Louisianans could vote in November on a parish-by-parish basis on whether to allow sports betting.
On Tuesday in Baton Rouge, a state Senate committee held a hearing on several bills, including proposals to put sports betting before voters on Nov. 3, 2020.
If ultimately successful, the legislation would have lawmakers decide how to implement the industry after getting approval to do so from voters. In other words, many of the details pertaining to the industry, such as the tax rate upon sportsbook revenue, would be hashed out later.
Three separate sports betting bills were on the agenda, but it’s essentially just one plan moving forward. All 64 parishes statewide would vote on sports betting — not just the parishes with casinos.
Senate Bill 130, a three-page proposal, appears to be a likely candidate as the vehicle.
“We have talked about this over several sessions,” said state Sen. Gary Smith, chairman of the Senate Committee on Judiciary. “We got close and got snagged at the end. I think we can have the best posture for the state of Loiusiana at this time, so we don’t miss another year.”
The likes of Penn National Gaming, Caesars, and Eldorado Resorts support the plan, according to testimony.
Failure last summer
The Pelican State was very close to passing legislation in mid-2019 before last-minute amendments tanked the efforts. The legislation had been fleshed out, but it would have also put the issue up to voters on a parish-by-parish basis.
The sports betting bill failed mostly as a result of an amendment that called for sports betting at 2,800 video poker locations. It was a dealbreaker for the casino industry.
Furthermore, the legislature failed to implement a daily fantasy sports bill that was approved in 47 of the state’s 64 parishes. The parishes that approved DFS account for more than 90% of the state’s population.
Failure to cross the finish line on DFS wasn’t the worst situation for the state’s casinos, because the likes of FanDuel and DraftKings could have had an early start on building a customer database.
It is possible that sports betting could have the same fate, even if successful via a referendum in November.
By failing to move DFS forward after voters signed off, the state essentially defied the will of its residents.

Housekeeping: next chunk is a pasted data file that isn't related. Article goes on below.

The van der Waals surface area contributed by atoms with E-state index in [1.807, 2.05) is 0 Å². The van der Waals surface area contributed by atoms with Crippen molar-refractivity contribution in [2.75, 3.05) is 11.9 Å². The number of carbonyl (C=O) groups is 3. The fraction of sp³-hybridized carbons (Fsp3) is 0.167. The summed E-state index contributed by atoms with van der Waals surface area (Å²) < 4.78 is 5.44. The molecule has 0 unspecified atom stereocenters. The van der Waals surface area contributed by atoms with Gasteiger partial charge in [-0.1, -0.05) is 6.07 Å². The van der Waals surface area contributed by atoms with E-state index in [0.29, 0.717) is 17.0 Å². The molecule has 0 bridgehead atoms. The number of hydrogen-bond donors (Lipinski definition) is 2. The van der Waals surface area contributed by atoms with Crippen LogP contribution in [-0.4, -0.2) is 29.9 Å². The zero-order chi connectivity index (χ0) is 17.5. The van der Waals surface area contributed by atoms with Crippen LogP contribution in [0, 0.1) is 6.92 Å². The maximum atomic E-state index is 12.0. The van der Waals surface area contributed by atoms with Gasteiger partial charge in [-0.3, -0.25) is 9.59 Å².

“Voters should be outraged, as it has been made abundantly clear that the legislature is broken,” a spokesperson for the group Fairness for Fantasy Sports Louisiana said last summer.
A two-thirds majority of lawmakers must approve a tax measure.
Gaming expansion into the world of sports could have much better chances this time around, as Louisiana’s casino industry is hurting from the COVID-19 pandemic and a new source of future revenue could hold appeal. About 16,000 casino employees are out of work, according to a state lawmaker.
In addition to sports wagering, the legislature will consider a proposal to exempt gambling promotional money from taxes. State Sen. Ronnie Johns called it a “jump start” for the industry.
Status of casino market
The hearing came as Louisiana regulators eye potential casino reopenings at the end of May. The plans are tentative and would involve significant safety precautions. On Wednesday, four tribal casinos in the country will reopen, and more properties are expected to reopen Thursday in Deadwood, S.D. The tribal properties that are open are located in Idaho, Oklahoma, and Michigan.
Casinos in neighboring Mississippi haven’t reopened, but there could be a dynamic where both Louisiana and Mississippi are trying to compete with one another for gaming dollars. Mississippi, which has retail sports betting only, is also looking at reopenings by or around Memorial Day.
If Louisiana isn't into phase one before the Mississippi casinos open up, LA will be in some trouble.
Business is already flowing into Mississippi already.
— Tim™ (@timzim1613) May 4, 2020
Louisiana casinos had struggles prior to the COVID-19 crisis. Gaming win in 2019 was down 2.3% to $3.08 billion, according to the University of Nevada Las Vegas Center for Gaming Research. That came while nationwide commercial casino win increased 4.1% in 2019 compared to 2018.
Mississippi, meanwhile, saw its gaming market grow 4.8% to $2.2 billion in 2019.